By fifth grade, children are ready to tackle more independent science fair projects on their own. These experiments inspire curiosity, foster learning passions, and stimulate young scientists’ interests.
Put your student’s engineering skills to the test with this engaging project using clothespins and wood craft sticks to build airplanes – it’s also a fantastic way to demonstrate gravity!
By fifth grade, students should take on increased responsibility when designing and conducting science experiments. Engaging hands-on projects will inspire curiosity while creating a desire for learning.
To escape quicksand successfully, the key to survival lies in slowly rotating your legs with small movements to reintroduce water between sand particles and create more buoyancy. As long as you struggle in quicksand, more quickly will you sink.
Increase kids’ physics knowledge with this simple catapult design! They’ll love exploring how distance can be affected by variables like projectile weight and release angle.
Kids can send secret messages between themselves and friends by using invisible ink, an acid-base experiment which also teaches about convection currents.
Children can use this engaging physics experiment to explore Newton’s Law of Action and Reaction. Plus, they can decorate balloons to see if their designs affect results!
Kids can quickly and easily explore density with this engaging science experiment, while seeing how different liquids influence paperclip floatability and discovering why some objects sink while others float. This project requires minimal adult assistance for completion.
By fifth grade, students are ready to assume more independence in designing and conducting their science experiments independently. These hands-on projects foster curiosity while feeding an appetite for learning.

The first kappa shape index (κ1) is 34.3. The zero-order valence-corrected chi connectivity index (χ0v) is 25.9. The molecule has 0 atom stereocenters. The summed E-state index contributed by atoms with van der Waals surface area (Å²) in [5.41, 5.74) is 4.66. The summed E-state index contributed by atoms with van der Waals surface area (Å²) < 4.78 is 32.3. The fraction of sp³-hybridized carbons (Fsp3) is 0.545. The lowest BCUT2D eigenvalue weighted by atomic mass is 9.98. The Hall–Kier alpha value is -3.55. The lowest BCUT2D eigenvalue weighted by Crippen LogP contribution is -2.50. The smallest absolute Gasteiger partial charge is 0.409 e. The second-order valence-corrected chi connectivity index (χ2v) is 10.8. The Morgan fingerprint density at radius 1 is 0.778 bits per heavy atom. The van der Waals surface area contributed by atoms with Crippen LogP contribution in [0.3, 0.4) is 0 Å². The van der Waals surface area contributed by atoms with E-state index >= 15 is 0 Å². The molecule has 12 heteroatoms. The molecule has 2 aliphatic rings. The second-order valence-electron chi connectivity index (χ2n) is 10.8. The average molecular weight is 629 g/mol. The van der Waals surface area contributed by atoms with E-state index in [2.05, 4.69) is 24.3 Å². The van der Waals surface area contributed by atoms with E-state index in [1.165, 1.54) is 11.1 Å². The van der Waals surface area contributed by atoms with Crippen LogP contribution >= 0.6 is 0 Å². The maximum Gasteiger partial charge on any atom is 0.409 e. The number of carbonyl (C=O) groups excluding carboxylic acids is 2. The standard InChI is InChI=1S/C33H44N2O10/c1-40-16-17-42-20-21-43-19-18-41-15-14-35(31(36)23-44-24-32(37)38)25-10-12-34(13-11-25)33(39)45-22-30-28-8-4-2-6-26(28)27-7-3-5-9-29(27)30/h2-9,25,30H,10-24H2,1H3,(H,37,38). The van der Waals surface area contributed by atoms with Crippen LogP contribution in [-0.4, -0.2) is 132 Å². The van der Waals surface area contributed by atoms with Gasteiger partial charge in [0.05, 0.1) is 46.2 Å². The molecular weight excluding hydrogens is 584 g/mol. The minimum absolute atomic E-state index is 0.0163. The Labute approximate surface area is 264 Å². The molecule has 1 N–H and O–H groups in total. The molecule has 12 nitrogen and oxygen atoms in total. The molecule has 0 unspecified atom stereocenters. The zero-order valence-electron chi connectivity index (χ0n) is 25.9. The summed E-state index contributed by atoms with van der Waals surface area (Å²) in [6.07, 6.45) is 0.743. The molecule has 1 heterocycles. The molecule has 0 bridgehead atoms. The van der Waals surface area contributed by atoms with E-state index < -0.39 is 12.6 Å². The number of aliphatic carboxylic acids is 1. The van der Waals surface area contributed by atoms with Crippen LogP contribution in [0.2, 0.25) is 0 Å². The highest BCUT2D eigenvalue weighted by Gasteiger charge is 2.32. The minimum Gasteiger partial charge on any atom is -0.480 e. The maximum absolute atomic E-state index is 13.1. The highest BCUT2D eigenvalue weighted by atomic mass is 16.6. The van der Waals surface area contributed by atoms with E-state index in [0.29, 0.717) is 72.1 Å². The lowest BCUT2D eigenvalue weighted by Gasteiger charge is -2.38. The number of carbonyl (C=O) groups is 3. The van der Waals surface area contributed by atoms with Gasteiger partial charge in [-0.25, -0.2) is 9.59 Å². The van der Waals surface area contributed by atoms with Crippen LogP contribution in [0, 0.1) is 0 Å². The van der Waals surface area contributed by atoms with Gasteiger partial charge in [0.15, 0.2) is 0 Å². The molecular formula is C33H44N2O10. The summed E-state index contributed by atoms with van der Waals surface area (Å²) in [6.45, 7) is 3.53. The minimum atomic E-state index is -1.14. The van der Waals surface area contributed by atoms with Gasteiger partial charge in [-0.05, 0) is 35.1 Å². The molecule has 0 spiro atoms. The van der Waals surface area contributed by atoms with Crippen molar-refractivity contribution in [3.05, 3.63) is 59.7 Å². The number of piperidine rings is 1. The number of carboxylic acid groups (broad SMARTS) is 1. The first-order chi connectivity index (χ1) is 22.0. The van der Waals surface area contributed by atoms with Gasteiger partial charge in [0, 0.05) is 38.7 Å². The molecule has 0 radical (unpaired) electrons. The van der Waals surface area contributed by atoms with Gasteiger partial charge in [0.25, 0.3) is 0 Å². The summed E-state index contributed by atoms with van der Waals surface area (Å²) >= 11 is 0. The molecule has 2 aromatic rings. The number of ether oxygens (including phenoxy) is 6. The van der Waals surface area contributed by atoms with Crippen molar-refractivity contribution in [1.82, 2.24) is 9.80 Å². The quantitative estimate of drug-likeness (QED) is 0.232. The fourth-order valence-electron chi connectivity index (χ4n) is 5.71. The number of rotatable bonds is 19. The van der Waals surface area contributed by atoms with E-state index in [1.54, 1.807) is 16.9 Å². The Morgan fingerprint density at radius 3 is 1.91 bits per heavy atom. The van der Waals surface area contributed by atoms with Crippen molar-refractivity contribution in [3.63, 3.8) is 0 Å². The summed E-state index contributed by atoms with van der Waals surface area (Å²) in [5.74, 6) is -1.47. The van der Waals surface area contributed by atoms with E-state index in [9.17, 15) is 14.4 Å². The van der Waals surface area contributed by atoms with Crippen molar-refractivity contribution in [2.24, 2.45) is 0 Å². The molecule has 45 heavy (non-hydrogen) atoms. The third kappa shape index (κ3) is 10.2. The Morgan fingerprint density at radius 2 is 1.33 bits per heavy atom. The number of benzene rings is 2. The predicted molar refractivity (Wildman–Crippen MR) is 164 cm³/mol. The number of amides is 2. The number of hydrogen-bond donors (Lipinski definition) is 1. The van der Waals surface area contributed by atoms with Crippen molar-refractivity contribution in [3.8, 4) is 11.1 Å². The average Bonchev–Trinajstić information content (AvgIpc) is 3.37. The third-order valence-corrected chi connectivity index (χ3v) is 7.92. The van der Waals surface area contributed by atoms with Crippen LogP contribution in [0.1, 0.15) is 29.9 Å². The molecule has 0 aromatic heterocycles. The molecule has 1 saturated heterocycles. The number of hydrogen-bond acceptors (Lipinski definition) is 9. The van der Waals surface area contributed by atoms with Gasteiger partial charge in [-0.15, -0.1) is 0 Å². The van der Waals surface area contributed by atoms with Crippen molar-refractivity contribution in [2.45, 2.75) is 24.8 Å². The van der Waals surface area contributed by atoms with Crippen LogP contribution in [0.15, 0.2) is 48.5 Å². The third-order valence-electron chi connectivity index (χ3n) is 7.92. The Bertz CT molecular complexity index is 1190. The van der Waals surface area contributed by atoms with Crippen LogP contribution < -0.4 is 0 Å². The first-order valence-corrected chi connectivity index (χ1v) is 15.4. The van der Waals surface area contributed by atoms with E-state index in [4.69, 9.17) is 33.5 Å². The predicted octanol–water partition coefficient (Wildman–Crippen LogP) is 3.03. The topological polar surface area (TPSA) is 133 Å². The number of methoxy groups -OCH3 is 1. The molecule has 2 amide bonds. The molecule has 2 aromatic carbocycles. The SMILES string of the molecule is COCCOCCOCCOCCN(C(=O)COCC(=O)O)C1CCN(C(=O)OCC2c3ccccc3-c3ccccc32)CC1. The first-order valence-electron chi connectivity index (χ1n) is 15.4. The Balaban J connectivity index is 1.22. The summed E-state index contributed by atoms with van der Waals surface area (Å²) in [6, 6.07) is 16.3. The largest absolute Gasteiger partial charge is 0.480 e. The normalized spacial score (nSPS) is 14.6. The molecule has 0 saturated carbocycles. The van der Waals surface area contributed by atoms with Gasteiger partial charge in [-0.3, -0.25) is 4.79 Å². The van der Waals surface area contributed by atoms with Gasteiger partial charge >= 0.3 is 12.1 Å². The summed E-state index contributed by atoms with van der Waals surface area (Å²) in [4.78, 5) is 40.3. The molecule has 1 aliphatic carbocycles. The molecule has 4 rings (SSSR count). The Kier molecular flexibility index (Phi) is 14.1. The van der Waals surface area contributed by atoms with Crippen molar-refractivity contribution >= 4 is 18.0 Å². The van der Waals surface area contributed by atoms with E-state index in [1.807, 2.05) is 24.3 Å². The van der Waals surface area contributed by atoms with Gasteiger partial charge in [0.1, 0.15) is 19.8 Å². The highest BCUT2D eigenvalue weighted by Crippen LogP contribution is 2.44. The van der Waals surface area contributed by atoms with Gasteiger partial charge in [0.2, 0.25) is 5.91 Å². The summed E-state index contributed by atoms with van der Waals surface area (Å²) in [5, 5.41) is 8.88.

This rebounder features a heavy-duty anti-slip mat and 32 bungee cords to ensure quiet bouncing action. Additionally, its frame can support up to 200 pounds.
Students of any age will love engaging with this hands-on experiment that explores polymers. All it requires to start is a resealable plastic bag, water, and a pencil!
This fantastic kids science experiment illustrates how long chains of molecules create a flexible polymer, such as plastic zipper storage bags that can store water without spillage.
It demonstrates the significance of collecting and analyzing data.
By fifth grade, students are expected to assume greater responsibility in designing and conducting science experiments, giving them hands-on activities to further understand physics, chemistry and biology.
Static electricity can be both amusing and alarming; such as when your hair stands on end or you feel the shock from touching a doorknob. This experiment from STEAMsational shows how charges move when objects come together by rubbing.
Marshmallows make an irresistibly delicious treat, whether added to Rice Krispies treats, roasted over an open campfire, or floated in hot chocolate – discover more of their food science with this engaging STEM challenge!
This experiment shows both sublimation and chromatography to 5th graders. It’s a fun way to introduce these key scientific principles while providing valuable experience with dry ice! Please remember this activity requires adult supervision – please be careful if using dry ice!
At fifth grade, students should feel empowered and ready to undertake greater responsibilities for designing and conducting experiments themselves. This straightforward project provides them with a great starting point.
Engage teams in exploring different filter materials, keeping track of their experiments on a worksheet. Make it clear that filtered water should not be consumed and teach them how to properly dispose of waste products.
Put your students’ engineering abilities to the test with this classic science fair project! Paper airplane experiments provide a fantastic way to explore potential and kinetic energy principles.
Use this science fair project to teach kids about acids and bases. Although it requires some prep, this engaging experiment offers an effective and engaging learning opportunity on chemical reactions which form acids and bases.
Students taking eggshell tests will quickly realize that this seemingly fragile material can support significant weight. This simple science experiment can teach children both physics and chemistry.
This engaging science fair project tests the strength of an arch made out of egg shells – while providing students with lessons about both chemistry and ecology!
Join young scientists as they discover how seeds sprout with this engaging and simple science experiment on plant growing! Additionally, this activity helps develop fine motor skills.